Gambian people have democratically elected government. What we need now is to implement coalition policies that would advance the country’s democracy, rule of law and economic development. This can be achieved either with or without coalition independent members in the National Assembly. The current political, economic and constitutional reform agenda favours all political parties including APRC because those unconstitutional laws formulated by APRC members during the former regime were designed to favour military dictatorship and its leadership. There is a shift in the political strategy of APRC that wants to be democratic. This is necessary since the evil dictator is not in the country and does not have political capital and financial freedom to do whatever suits his political needs. This is evidenced by APRC members’ willingness to work with coalition government to repeal the age limit in the constitution.
The formation of the coalition was a political strategy meant to ensure the removal of military dictatorship. But there was no agreement on how the coalition should contest the National Assembly election. Gambian people must remember that coalition was formed based on compromise, for it was the best strategy at the time. The UDP has given up its absolute advantage of the party-led coalition and allowed convention which subsequently selected Mr Adama Barrow with overwhelming majority. He became the coalition’s independent flag bearer. UDP’s political capital, pragmatic leadership and democratic values in allowing small political parties to have equal political footing has led to the coalition’s victory. Now that we have independent coalition president, it is time to let political parties to decide what is in their best interest as well as in the best of the country. By that we can have vibrant democratic culture and multiple party democracy based on rule of law and participatory democracy.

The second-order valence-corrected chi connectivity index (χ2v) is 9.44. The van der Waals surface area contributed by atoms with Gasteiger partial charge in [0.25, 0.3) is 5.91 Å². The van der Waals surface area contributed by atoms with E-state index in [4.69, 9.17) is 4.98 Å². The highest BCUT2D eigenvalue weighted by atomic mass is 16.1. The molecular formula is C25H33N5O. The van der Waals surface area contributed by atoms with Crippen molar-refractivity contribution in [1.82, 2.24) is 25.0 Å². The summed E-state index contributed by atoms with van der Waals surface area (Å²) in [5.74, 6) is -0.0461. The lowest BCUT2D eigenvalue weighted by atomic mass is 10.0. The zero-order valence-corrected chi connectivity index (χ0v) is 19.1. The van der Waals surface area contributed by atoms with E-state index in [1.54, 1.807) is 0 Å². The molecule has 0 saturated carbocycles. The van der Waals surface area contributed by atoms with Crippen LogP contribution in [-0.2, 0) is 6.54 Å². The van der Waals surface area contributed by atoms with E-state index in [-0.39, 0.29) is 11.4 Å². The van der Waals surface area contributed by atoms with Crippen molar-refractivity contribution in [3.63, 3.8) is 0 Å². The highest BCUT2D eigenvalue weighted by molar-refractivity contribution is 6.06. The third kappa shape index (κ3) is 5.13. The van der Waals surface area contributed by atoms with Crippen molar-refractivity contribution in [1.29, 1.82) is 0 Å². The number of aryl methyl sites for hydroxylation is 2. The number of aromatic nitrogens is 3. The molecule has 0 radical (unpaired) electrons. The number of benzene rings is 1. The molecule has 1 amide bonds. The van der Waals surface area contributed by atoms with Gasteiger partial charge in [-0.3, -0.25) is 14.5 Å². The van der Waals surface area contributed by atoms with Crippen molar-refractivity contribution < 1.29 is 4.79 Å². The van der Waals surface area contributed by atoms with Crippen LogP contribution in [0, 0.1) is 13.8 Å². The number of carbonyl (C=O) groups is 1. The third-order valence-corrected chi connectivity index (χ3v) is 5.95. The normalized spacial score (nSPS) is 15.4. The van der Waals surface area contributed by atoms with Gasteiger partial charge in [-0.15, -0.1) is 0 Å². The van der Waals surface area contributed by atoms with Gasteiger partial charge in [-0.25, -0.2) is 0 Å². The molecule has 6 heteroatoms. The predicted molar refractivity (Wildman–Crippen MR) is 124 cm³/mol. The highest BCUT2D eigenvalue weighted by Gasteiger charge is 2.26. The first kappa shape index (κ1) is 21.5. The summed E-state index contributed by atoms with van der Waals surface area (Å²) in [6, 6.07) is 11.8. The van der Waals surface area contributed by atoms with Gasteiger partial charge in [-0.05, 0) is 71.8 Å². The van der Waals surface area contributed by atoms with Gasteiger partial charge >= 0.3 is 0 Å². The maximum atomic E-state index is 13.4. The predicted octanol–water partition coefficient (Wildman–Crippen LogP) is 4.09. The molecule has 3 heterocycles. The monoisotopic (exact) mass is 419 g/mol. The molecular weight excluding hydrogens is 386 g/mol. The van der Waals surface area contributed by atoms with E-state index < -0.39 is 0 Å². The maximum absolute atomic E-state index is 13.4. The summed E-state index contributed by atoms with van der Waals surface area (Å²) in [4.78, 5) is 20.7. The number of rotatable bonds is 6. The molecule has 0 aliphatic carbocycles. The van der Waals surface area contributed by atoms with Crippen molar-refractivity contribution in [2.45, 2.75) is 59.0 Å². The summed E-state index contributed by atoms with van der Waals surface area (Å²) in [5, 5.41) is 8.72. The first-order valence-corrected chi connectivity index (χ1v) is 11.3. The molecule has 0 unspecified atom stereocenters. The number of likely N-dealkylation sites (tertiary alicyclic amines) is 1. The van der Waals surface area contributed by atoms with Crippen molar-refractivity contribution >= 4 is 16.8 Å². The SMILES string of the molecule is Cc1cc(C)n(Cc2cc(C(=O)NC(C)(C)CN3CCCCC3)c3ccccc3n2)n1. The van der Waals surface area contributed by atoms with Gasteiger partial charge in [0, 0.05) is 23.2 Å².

The split of coalition will be done because of the following reasons below.